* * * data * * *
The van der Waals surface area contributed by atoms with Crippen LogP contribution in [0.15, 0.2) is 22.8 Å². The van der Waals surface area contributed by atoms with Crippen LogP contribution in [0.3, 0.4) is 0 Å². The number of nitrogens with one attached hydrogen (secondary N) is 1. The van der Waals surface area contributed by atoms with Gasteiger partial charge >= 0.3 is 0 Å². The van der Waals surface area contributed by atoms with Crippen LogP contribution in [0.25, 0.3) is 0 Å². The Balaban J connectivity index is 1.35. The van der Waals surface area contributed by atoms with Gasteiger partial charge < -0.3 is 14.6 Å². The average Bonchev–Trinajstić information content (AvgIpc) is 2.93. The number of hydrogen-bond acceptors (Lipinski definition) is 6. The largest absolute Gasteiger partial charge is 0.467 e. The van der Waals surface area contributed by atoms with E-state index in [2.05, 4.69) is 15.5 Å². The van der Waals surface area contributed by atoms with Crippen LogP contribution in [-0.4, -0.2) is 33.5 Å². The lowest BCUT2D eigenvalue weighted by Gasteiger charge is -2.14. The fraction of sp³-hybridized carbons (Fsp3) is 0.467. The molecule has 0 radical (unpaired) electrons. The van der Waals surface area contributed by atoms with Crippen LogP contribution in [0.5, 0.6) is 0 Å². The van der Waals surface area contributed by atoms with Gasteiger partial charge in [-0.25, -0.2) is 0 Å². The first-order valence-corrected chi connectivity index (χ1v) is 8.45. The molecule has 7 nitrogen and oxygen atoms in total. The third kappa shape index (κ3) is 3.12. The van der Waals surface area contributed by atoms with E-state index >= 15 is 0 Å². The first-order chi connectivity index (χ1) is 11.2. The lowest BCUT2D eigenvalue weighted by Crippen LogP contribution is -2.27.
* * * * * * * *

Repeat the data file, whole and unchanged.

The van der Waals surface area contributed by atoms with Crippen LogP contribution in [0.15, 0.2) is 22.8 Å². The van der Waals surface area contributed by atoms with Crippen LogP contribution in [0.3, 0.4) is 0 Å². The number of nitrogens with one attached hydrogen (secondary N) is 1. The van der Waals surface area contributed by atoms with Gasteiger partial charge >= 0.3 is 0 Å². The van der Waals surface area contributed by atoms with Crippen LogP contribution in [0.25, 0.3) is 0 Å². The Balaban J connectivity index is 1.35. The van der Waals surface area contributed by atoms with Gasteiger partial charge < -0.3 is 14.6 Å². The average Bonchev–Trinajstić information content (AvgIpc) is 2.93. The number of hydrogen-bond acceptors (Lipinski definition) is 6. The largest absolute Gasteiger partial charge is 0.467 e. The van der Waals surface area contributed by atoms with E-state index in [2.05, 4.69) is 15.5 Å². The van der Waals surface area contributed by atoms with Crippen LogP contribution in [-0.4, -0.2) is 33.5 Å². The lowest BCUT2D eigenvalue weighted by Gasteiger charge is -2.14. The fraction of sp³-hybridized carbons (Fsp3) is 0.467. The molecule has 0 radical (unpaired) electrons. The van der Waals surface area contributed by atoms with Crippen LogP contribution in [0.5, 0.6) is 0 Å². The van der Waals surface area contributed by atoms with Gasteiger partial charge in [-0.25, -0.2) is 0 Å². The first-order valence-corrected chi connectivity index (χ1v) is 8.45. The molecule has 7 nitrogen and oxygen atoms in total. The third kappa shape index (κ3) is 3.12. The van der Waals surface area contributed by atoms with E-state index >= 15 is 0 Å². The first-order chi connectivity index (χ1) is 11.2. The lowest BCUT2D eigenvalue weighted by Crippen LogP contribution is -2.27.